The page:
Jesus Hopped the "A" Train Haven't we seen this before? Murderers locked up in the notoriously harsh Rikers Island prison share their tales of woe and talk about God. Was it OZ? Law & Order? NYPD Blue? Of course, it was. Stephen Adly Guirgis' two-act drama owes its thin plot about prisoners yearning for redemption to all of those. Throw in a twist from The Practice about a defense lawyer coaching a confessed killer how to lie on the witness stand and add more than two hours of four-, six- and 12-letter profanities, and you've got a good idea what you're in for. It's an exhausting ride, this play. And as ugly as some of the stations where the real A-train stops. The performers in Kitchen Dog Theater's production give it their all--particularly Sean T. Perez as the much-abused first-time killer Angel Cruz--but they start out at a 10-plus for intensity and volume and never let it drop below a 9. All that screaming, all those F-words, get old by the beginning of the third hour. Dan Day directs. The bare-bones set suggesting a cellblock, and a huge iron cross is by Jake Maudlin. Through November 6 at The McKinney Avenue Contemporary, 3120 McKinney Ave. 214-953-1055. Reviewed this week. (Elaine Liner)
The Wild Party Two musicals based on the same long Jazz Age poem by Joseph Moncure March opened on Broadway in 2000. Last season Theatre Three produced the one adapted and composed by Michael John LaChiusa. Now Uptown Players, winding up their third and best season, give us the steamier version by Andrew Lippa. This troupe gets it right. This is the one to see. The emphasis is on unbridled sexuality, as the party thrown by Queenie (Stacy Oristano) and her mean boyfriend Burrs (James Wesley) wears out its revelers with an orgy of drinking, coke-sniffing, dancing and lovemaking. Sung-through like an opera, the show presents the drama of two couples who swap partners. Queenie seduces playboy Black (Donald Fowler). Burrs hooks up with call girl Kate (Emily Lockhart). And all 19 members of the cast strip down to their tiny skivvies for some Fosse-esque dance numbers. Definitely a hot night of musical theater. Not perfect, but then, what booze-soaked party ever is? Through October 24 at the Trinity River Arts Center, 2600 Stemmons Freeway at Motor Street. 214-219-2718. Reviewed this week. (E.L.)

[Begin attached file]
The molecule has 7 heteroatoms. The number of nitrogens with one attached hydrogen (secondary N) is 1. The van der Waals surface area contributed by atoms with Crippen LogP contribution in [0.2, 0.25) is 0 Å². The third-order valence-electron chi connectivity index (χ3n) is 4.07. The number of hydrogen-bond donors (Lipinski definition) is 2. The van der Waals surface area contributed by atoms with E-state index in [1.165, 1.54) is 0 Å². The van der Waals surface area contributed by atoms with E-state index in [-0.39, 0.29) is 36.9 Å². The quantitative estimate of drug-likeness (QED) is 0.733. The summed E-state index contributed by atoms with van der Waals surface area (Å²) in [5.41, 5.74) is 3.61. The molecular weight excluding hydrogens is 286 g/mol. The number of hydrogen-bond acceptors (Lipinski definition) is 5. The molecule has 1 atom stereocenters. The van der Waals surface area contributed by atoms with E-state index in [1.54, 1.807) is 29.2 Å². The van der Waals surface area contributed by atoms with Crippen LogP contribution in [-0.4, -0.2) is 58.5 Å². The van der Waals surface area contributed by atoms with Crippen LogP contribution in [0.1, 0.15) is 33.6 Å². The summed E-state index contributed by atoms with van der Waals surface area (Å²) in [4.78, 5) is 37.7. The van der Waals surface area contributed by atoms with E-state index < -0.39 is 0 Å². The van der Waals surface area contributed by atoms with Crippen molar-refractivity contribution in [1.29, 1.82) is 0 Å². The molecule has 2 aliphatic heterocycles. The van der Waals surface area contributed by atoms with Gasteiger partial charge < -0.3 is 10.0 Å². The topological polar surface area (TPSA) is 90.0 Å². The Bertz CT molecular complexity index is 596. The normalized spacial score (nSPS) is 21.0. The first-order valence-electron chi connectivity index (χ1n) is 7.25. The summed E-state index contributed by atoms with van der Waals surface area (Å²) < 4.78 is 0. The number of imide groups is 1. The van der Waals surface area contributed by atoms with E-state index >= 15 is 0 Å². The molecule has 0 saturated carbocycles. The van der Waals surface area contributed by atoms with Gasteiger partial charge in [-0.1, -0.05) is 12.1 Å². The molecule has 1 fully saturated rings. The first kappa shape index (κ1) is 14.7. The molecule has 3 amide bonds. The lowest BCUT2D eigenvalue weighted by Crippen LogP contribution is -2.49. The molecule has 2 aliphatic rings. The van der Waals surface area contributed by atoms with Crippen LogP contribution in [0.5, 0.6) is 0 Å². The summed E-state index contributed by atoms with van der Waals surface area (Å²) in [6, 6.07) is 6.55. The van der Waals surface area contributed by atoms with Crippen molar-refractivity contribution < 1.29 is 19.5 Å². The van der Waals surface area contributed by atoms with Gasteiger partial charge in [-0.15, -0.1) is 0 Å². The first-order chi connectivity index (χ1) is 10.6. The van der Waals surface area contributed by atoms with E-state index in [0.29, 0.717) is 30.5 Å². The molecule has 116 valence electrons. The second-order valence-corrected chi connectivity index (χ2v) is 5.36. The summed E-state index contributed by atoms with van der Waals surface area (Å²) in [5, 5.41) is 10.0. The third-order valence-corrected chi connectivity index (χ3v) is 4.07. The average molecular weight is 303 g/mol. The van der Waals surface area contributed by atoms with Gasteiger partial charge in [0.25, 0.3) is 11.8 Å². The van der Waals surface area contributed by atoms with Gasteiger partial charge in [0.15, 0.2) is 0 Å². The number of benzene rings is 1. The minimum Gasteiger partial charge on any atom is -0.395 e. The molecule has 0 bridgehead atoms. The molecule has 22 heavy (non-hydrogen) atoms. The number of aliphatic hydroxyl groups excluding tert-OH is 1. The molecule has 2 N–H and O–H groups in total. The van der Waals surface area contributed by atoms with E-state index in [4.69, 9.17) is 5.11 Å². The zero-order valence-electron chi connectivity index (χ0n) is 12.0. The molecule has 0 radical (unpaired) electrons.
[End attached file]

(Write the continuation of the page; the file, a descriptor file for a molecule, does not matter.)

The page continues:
To Kill a Mockingbird Dallas Children's Theater opens its 21st season with Christopher Sergel's adaptation of Harper Lee's Pulitzer-winning 1960 novel. "Maycomb was a tired old town, even in 1932 when I first knew it," begins the narrator. "Somehow, it was hotter then. Men's stiff collars wilted by 9 in the morning. Ladies bathed before noon and after their 3 o'clock naps and by nightfall were like soft teacakes with frosting from sweating and sweet talcum." Ah, such writing. That's the beauty of this perennial best-selling novel. Unfortunately, the stage version condenses the plot and truncates some characters. And unlike the novel and the 1962 movie, the narrator is no longer the grown-up tomboy Scout, but a neighbor lady named Maudie (Elly Lindsay) who talks to the audience like the stage manager does in Our Town. Still, the story of racial prejudice in 1930s Alabama packs a big punch, and DCT's cast is full of top-notch professional actors who know how to treat a classic with respect. The leading character, defense lawyer Atticus Finch (played here by the fine Bill Jenkins), is one of the great heroes of American literature. Robyn Flatt directed this production, which co-stars Guinea Bennett-Price as housekeeper Calpurnia and Julius Washington as the wrongly accused Tom Robinson. Young Pam Covington and Evelyn Roberts alternate in the role of Scout. Recommended for older children and adults. Continues through October 17 in the Baker Theater at the Rosewood Center for Family Arts, 5938 Skillman St., 214-740-0051. Reviewed September 30. (E.L.)
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